New OpenNotes data suggests that access to clinician notes helps patients understand their treatments, supporting medication adherence.
Advocates can add improved medication adherence to the list of benefits associated with patient data access and the OpenNotes philosophy, as a new study published in the Annals of Internal Medicine suggests a connection between the two.
The study, published by leaders from OpenNotes, surveyed 20,000 patients at early OpenNotes facilities about the impact access to clinician notes has had on their healthcare.
Patient respondents hailed from Beth Israel Deaconess Medical Center, the University of Washington Medicine, and Geisinger Health System, and revealed that OpenNotes have helped them become more engaged in and adherent to their treatment plans.
“Sharing clinical notes with patients is a relatively low-cost, low-touch intervention,” said Catherine DesRoches, DrPH, executive director of OpenNotes.
“While note sharing requires a culture shift in medicine, it is not technically difficult with most Electronic Health Record Systems, and could have an enormous payoff, given that we know poor adherence to medications costs the health care system about $300 billion per year,” added DesRoches, who works in the Division of General Medicine at BIDMC and an Associate Professor of Medicine at Harvard Medical School. “Anything that we can do to improve adherence to medications has significant value.”
Access to clinician notes helped 64 percent of patient respondents better understand why their clinician prescribed a certain medication, and another 62 percent feel more in control of their medications. Fifty-seven percent of respondents said they were able to find answers to questions they had about their medications, saving them a call to their doctors.
Sixty-one percent of respondents said access to clinician notes made them feel more comfortable taking their medications, while other patients said access to clinician notes improved their ability to adhere to medication plans.
Specifically, 14 percent of patients at BIDMC and Geisinger said OpenNotes improved their medication adherence. Thirty-three percent of UW patients reported medication adherence improvements.
The study showed even more pronounced improvements among patients who do not primarily speak English or who have lower health literacy scores.
Adding improved medication adherence to the list of the patient-centered benefits of data access should help providers overcome any reticence they feel toward the practice, said Tom Delbanco, MD, MACP, the study co-author and OpenNotes co-founder.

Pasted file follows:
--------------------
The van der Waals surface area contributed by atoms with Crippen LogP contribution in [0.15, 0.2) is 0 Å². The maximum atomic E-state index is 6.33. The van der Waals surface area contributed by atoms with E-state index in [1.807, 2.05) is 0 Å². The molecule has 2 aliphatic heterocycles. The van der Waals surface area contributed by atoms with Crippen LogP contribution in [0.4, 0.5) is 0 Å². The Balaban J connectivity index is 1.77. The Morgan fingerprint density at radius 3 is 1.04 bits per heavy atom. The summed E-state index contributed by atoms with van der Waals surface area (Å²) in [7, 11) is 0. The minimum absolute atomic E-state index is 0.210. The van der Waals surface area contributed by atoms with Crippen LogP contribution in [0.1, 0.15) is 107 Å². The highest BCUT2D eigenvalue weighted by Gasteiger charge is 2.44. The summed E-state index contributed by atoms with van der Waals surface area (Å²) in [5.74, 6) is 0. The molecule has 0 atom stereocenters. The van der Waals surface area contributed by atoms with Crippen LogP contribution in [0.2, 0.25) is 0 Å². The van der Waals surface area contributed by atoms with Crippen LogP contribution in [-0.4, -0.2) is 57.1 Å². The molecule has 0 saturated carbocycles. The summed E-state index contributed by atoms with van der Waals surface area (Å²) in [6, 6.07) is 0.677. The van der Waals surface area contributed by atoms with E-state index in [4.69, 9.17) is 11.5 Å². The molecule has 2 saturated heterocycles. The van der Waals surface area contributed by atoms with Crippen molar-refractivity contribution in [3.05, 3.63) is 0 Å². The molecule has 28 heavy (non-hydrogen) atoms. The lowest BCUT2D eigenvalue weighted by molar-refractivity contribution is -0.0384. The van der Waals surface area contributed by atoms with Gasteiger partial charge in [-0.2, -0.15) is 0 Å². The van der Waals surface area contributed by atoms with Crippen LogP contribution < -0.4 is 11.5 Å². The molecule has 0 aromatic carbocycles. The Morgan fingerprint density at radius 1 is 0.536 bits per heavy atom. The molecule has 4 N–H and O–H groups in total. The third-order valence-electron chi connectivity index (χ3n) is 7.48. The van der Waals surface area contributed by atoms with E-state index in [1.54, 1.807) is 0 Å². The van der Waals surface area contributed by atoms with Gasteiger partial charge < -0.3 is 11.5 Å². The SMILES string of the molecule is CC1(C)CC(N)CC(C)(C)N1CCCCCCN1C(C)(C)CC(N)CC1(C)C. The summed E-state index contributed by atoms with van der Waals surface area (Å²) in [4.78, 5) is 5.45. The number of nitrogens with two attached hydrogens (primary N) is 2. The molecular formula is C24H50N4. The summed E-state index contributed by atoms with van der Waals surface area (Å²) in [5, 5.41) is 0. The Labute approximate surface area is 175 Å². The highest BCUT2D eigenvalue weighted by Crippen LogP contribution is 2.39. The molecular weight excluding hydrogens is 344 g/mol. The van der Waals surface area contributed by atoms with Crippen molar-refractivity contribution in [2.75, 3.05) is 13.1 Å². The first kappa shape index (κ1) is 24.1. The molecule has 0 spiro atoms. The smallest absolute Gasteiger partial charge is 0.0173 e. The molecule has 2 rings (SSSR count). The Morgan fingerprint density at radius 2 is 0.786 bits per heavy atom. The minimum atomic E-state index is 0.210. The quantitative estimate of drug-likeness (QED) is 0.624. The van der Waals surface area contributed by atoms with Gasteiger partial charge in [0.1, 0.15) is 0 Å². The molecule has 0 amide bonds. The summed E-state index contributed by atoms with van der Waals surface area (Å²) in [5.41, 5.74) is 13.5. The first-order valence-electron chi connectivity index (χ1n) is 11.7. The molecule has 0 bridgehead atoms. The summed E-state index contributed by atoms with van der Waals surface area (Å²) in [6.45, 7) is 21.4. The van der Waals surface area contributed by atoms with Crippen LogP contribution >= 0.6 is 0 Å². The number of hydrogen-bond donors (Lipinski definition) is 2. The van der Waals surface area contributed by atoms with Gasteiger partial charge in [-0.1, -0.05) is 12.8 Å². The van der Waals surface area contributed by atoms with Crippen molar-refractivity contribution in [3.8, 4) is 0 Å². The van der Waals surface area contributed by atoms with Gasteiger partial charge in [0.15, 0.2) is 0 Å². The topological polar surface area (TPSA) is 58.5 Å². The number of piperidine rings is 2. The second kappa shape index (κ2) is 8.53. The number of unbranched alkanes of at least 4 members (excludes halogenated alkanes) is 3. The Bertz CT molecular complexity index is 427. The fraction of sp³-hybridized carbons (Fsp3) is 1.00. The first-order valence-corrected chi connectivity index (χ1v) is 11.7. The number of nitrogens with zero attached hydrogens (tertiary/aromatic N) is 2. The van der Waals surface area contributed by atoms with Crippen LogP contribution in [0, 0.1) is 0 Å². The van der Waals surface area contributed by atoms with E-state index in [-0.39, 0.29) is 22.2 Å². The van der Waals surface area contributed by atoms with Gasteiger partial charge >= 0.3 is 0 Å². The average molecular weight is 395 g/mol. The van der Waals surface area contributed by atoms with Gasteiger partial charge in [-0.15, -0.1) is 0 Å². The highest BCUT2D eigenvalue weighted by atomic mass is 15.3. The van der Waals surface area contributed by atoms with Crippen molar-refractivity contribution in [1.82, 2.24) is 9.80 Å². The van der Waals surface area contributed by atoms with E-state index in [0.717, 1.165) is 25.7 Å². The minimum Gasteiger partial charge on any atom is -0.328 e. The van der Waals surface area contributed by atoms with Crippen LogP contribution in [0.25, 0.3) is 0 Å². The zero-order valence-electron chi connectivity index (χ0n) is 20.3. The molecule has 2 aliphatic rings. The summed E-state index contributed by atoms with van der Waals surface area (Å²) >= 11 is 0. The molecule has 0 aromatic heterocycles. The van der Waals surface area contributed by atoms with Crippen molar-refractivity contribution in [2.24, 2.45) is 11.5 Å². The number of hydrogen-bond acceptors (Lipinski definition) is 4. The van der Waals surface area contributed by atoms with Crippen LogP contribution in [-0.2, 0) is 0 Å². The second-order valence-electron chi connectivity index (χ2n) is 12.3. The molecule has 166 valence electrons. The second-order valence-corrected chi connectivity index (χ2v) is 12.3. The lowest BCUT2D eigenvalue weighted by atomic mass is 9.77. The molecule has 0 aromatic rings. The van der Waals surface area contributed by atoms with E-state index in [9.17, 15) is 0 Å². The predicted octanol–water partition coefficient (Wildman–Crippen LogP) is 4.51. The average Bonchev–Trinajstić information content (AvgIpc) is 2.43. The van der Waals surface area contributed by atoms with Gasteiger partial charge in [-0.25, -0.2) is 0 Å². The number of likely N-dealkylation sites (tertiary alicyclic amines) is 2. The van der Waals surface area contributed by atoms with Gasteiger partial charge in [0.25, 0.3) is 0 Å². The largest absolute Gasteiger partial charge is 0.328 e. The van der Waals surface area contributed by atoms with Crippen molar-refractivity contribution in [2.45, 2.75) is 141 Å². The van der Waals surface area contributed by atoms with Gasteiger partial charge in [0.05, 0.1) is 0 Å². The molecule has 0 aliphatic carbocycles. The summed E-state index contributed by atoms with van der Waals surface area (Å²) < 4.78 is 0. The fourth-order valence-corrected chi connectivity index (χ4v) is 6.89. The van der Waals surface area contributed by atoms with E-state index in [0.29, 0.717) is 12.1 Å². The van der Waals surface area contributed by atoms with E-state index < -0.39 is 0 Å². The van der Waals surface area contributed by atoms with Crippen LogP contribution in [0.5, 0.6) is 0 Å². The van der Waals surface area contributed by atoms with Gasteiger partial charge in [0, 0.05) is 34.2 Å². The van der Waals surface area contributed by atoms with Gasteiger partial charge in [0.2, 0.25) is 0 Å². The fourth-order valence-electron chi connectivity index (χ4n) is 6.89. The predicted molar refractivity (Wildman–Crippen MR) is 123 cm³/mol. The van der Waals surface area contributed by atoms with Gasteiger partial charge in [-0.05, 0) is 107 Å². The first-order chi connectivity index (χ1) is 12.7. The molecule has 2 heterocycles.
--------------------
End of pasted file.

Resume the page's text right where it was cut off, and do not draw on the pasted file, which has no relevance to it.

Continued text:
“This kind of transparent communication presents a big change in long-standing practice, and it’s not easy,” Delbanco, who is also the John F. Keane & Family Professor of Medicine at Harvard Medical School and BIDMC, stated.
“Doctors contemplating it for the first time are nervous,” he added. “They worry about many things, including potential effects on their workflow, and scaring their patients. But once they start, we know of few doctors who decide to stop, and patients overwhelmingly love it. The promise it holds for medication adherence is enormous, and we are really excited by these findings.”
Other industry leaders gave a nod to OpenNotes for representing a path forward for patient engagement and data access. As patient data access becomes a mainstay in healthcare, it will be essential to understand the best uses for data access, said David Blumenthal, MD, and Melinda K. Abrams, MS, both of the Commonwealth Fund.
“Transparency is no longer the distant, radical vision it was when the pioneering OpenNotes team began their work,” the pair wrote. “Rather, it is a fact of clinical life, mandated by federal law and policy…Our challenge now is to make the best and most of shared health care information as a tool for clinical management and health improvement.”
The healthcare industry has long recognized the benefits of OpenNotes and patient data access, stating that patients who view their own medical information and clinician notes will know more about their health and become more empowered in care.
Now, OpenNotes has uncovered its other benefits such as improving medication adherence and driving health equity.
A separate OpenNotes study published earlier this month in the Journal of Medical Internet Research revealed that the program can have a specific impact on vulnerable patient populations.
“Vulnerable patients may come to a visit with a lower baseline sense of control and knowledge than others; they may also have more difficulty understanding or retaining what practitioners say or emphasize,” the OpenNotes researchers wrote in their report. “Assisted at times by family members or other acquaintances who can help interpret and research points made in notes, the possibility of review in their homes may contribute to their particular enthusiasm for this new opportunity.”
Date: June 03, 2019
Source: Patient Engagement HIT